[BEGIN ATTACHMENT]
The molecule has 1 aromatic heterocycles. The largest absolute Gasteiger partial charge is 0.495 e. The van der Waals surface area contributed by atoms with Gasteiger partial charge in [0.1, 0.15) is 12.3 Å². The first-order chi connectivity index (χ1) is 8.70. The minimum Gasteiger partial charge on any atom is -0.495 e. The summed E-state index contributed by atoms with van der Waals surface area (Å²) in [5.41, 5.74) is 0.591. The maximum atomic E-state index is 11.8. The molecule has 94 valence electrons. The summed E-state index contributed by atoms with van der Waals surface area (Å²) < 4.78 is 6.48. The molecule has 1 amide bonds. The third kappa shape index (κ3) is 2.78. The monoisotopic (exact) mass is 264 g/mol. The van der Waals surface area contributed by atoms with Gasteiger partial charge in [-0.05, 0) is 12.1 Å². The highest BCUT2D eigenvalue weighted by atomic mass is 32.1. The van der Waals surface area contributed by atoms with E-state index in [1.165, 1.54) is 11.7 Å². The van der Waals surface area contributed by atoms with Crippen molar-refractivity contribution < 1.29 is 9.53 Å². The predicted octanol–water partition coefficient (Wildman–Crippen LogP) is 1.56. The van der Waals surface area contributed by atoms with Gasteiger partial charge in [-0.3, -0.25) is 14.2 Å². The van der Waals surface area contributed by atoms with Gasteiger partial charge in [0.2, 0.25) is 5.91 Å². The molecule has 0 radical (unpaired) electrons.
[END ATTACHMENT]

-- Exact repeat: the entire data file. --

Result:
The molecule has 1 aromatic heterocycles. The largest absolute Gasteiger partial charge is 0.495 e. The van der Waals surface area contributed by atoms with Gasteiger partial charge in [0.1, 0.15) is 12.3 Å². The first-order chi connectivity index (χ1) is 8.70. The minimum Gasteiger partial charge on any atom is -0.495 e. The summed E-state index contributed by atoms with van der Waals surface area (Å²) in [5.41, 5.74) is 0.591. The maximum atomic E-state index is 11.8. The molecule has 94 valence electrons. The summed E-state index contributed by atoms with van der Waals surface area (Å²) < 4.78 is 6.48. The molecule has 1 amide bonds. The third kappa shape index (κ3) is 2.78. The monoisotopic (exact) mass is 264 g/mol. The van der Waals surface area contributed by atoms with Gasteiger partial charge in [-0.05, 0) is 12.1 Å². The highest BCUT2D eigenvalue weighted by atomic mass is 32.1. The van der Waals surface area contributed by atoms with E-state index in [1.165, 1.54) is 11.7 Å². The van der Waals surface area contributed by atoms with Crippen molar-refractivity contribution < 1.29 is 9.53 Å². The predicted octanol–water partition coefficient (Wildman–Crippen LogP) is 1.56. The van der Waals surface area contributed by atoms with Gasteiger partial charge in [-0.3, -0.25) is 14.2 Å². The van der Waals surface area contributed by atoms with Gasteiger partial charge in [0.2, 0.25) is 5.91 Å². The molecule has 0 radical (unpaired) electrons.